Michigan schools performance hit hard by COVID lockdowns – Michigan Capitol Confidential


School closures during the COVID-19 pandemic have had a profound negative impact on students’ academic skills, according to a new national report, and falling scores have strong implications for Michigan.

The latest report on the National Assessment of Academic Progress was released on Thursday. The document, also known as the national report card, showed a sharp decline in student achievement between 2020 and 2022.

Although national scores in math and reading gradually declined between 2012 and 2020, the fall accelerated sharply during the COVID panic. Reading scores fell five points over the two-year period, while math scores fell seven points.

The lowest performing students experienced a greater drop in their scores, but no group of students showed an increase. NEAP’s Midwest cluster, which includes Michigan and eleven other states, fell more than the national average — down seven points in reading and nine points in math.

A Michigan lawmaker used the news to slam Republicans.

“Expect the MI GOP to use low national test scores, which came out today, to bludgeon Dems to keep kids safe during COVID. However, they can’t hide the fact that they love online learning (they call it “teaching value” – because it’s cheaper!)…until ‘they don’t,’ tweeted Sen. Dayna Polehanki, D-Livonia.

But in Michigan, it was elected Democratic leaders, along with teachers’ union officials, who made the decision to close classrooms during the pandemic.

Governor Gretchen Whitmer issued an executive order in March 2020 ordering the closure of all schools, citing the pandemic. She announced the following month that all schools would close for the rest of the year and pushed to keep school doors locked.

When former President Donald Trump announced that all schools should work to open in the fall of 2020 so students don’t fall behind, the backlash from educators in Michigan was immediate.

Paula Herbart, president of the Michigan Education Association, wrote that school workers were “angry that they hear national ‘leaders’ like President Donald Trump and Education Secretary Betsy DeVos demanding that schools reopen regardless of science, falsely claiming that children do not get sick and are “virtually immune” to the coronavirus.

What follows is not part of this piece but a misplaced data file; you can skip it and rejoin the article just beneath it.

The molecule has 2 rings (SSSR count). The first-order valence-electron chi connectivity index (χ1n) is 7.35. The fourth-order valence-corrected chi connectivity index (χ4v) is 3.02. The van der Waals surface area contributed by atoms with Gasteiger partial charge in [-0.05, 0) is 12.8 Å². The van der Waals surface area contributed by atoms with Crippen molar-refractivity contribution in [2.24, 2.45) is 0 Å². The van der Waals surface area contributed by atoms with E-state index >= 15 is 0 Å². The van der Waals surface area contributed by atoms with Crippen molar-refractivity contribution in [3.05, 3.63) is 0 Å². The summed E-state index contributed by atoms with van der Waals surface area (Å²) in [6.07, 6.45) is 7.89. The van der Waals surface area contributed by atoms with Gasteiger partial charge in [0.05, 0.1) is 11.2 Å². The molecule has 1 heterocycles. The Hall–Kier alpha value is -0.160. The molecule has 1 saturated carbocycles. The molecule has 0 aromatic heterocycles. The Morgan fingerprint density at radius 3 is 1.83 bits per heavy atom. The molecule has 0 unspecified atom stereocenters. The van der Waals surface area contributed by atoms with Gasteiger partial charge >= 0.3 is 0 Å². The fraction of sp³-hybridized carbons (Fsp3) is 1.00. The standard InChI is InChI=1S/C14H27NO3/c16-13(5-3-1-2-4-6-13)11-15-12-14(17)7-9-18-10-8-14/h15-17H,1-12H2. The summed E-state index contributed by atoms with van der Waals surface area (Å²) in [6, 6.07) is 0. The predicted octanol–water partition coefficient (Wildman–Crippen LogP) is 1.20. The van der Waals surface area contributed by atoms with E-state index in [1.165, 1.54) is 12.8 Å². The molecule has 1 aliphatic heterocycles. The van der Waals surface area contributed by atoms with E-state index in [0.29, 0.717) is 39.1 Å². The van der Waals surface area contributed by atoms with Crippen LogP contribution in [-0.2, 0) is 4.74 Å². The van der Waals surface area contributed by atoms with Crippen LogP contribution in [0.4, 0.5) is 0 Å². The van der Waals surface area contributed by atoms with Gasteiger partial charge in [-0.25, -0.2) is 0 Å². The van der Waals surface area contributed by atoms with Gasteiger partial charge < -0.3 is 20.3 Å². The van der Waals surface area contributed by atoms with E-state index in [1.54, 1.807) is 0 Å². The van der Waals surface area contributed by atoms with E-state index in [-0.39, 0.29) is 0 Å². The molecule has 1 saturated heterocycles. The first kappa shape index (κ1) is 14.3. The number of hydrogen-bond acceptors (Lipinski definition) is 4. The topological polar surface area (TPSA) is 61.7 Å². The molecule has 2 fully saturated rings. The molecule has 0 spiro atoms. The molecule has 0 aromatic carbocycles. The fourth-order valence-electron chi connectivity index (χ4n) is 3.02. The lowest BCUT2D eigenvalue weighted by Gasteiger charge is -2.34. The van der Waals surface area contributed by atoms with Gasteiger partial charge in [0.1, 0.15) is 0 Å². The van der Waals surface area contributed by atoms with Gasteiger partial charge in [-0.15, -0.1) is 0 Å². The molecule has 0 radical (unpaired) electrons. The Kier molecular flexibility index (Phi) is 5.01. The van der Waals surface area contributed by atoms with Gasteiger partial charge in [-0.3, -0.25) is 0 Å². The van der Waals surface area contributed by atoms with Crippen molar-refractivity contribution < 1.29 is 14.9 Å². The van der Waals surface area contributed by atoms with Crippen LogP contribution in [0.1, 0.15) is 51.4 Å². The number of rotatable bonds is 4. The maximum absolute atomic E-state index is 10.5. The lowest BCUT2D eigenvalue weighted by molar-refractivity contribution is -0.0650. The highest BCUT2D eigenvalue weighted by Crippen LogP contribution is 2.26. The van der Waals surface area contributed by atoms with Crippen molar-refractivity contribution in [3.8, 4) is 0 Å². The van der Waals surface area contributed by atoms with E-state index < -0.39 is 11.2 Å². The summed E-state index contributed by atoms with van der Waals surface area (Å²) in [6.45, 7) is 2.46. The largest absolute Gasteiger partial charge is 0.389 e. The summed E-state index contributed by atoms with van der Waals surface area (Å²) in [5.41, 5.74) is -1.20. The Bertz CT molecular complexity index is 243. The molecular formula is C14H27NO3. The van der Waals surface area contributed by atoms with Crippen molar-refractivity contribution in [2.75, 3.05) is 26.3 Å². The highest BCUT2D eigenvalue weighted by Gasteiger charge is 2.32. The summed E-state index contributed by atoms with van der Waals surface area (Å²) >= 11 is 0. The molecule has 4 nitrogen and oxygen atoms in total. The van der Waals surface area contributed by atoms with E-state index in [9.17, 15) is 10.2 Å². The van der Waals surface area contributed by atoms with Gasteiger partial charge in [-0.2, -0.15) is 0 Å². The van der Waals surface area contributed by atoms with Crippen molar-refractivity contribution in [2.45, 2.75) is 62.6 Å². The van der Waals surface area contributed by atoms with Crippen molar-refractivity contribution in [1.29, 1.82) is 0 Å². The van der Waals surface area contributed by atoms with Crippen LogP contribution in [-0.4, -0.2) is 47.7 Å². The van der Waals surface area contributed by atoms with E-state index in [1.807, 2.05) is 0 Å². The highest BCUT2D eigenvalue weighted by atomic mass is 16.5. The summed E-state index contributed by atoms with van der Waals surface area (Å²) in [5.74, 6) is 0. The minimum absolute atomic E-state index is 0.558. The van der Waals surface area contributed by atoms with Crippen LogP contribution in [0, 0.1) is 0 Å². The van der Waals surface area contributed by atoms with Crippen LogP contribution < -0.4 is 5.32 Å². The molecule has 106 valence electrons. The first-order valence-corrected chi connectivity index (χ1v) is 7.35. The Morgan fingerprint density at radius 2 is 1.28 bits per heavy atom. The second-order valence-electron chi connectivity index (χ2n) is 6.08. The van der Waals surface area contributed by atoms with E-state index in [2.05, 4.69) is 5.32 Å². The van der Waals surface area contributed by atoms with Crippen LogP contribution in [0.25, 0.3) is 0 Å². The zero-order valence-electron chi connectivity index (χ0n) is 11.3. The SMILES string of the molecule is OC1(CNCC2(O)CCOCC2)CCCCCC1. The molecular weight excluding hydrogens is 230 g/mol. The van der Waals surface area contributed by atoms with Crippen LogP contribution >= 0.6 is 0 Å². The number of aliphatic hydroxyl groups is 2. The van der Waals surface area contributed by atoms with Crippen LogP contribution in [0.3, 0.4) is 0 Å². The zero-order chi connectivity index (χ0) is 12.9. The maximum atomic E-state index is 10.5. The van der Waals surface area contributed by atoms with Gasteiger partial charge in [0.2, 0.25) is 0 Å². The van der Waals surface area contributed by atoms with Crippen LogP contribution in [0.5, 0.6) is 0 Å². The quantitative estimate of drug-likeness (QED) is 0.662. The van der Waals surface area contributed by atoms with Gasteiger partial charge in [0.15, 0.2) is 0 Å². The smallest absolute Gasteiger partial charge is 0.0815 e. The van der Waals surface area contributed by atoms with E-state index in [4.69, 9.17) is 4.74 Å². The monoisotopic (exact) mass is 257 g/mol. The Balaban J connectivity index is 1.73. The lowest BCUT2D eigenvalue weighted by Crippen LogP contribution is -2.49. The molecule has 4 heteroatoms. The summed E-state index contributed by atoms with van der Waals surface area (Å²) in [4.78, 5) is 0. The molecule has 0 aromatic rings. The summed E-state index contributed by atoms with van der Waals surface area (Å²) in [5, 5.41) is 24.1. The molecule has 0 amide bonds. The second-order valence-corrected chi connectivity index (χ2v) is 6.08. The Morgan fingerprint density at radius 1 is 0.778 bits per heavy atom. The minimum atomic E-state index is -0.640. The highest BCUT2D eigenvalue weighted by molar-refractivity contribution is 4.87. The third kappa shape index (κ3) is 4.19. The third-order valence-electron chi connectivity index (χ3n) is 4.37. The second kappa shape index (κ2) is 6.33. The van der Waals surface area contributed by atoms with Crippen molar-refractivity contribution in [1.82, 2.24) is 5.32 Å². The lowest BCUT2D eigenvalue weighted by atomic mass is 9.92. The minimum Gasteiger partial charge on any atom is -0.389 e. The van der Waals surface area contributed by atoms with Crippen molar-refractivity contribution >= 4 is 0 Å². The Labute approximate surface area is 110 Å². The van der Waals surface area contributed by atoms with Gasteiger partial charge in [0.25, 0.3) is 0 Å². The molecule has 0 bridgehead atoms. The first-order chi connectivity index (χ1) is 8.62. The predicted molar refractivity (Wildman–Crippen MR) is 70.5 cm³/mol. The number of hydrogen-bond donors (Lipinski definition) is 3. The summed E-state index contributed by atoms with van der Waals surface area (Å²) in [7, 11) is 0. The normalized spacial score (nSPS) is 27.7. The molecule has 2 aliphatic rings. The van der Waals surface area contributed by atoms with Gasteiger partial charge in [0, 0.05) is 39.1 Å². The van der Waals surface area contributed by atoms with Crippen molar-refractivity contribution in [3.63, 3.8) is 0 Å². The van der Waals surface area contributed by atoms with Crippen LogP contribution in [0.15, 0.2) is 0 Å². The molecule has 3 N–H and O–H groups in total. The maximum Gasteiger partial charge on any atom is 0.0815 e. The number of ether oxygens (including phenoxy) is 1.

Herbart threatened legal action, saying a lack of funding was preventing schools from reopening.

When Nikolai Vitti, Superintendent of the Detroit Public Schools Community District, warned of the academic and mental health consequences students would face if classrooms remained closed, the Detroit Federation of Teachers threatened to trigger a illegal strike.

The union said teachers should not return to the classroom until Whitmer’s final post-pandemic phase plan is in place. This phase would have kept school buildings closed until the number of infected people was close to zero. Had the district followed through on this plan, students still would not have returned to in-person learning.

It wasn’t until January 2021 that Whitmer agreed to a plan to reopen schools – in March of that year. Whitmer also vetoed a budget proposal that would have used $155 million of the state’s $6 billion federal COVID-19 relief fund to provide parents with $1,000 for tutoring, aimed at preventing the learning loss, according to Mackinac Center education policy specialist.

The closures have disproportionately harmed minority students. Nationally, black students saw the largest declines — six points in reading and 13 points in math. In Michigan, the districts with the most black students were also those that fought to remain closed for long periods, even as other districts reopened.

Flint’s community schools have remained closed longer than any other district during the pandemic. It received $156 million in federal COVID assistance, by far the most of any district in the state, but it remained closed to in-person learning.

As previously reported by Michigan Capitol Confidential, the school district had less than six months of in-person learning since March 2020, in January. Its doors remained completely closed until March 22, 2021. The district uses a balanced schedule, and it closed schools again in August 2021 because it was late installing air conditioning.

Schools in Flint have been closed again after the Oxford school fired on ‘an abundance of caution’ and again, officials citing teacher burnout.

Declining graduation rates appear to be a consequence of the closures in Flint. In 2019, the graduation rate was 64.8%, with 19.8% of students dropping out of school. Graduation fell to 52.33% in 2020 while the dropout rate increased to 25.58%. In 2021, only 46% of students have graduated; however, dropouts decreased to 21.8%.

Detroit’s graduation rate in 2019 was 75.84%, with a dropout rate of 11.71%. Most of the students were still in school, but were unable to graduate on time.

In 2020, the graduation rate decreased to 72.45% while the dropout rate increased to 13.23%. The district saw a substantial decline in 2021 to a graduation rate of 64.53%, a decline of nearly 8 percentage points. The dropout rate increased again to 14.45%.

The Flint and Detroit school districts, as well as the Detroit Federation of Teachers, did not respond to requests for comment.


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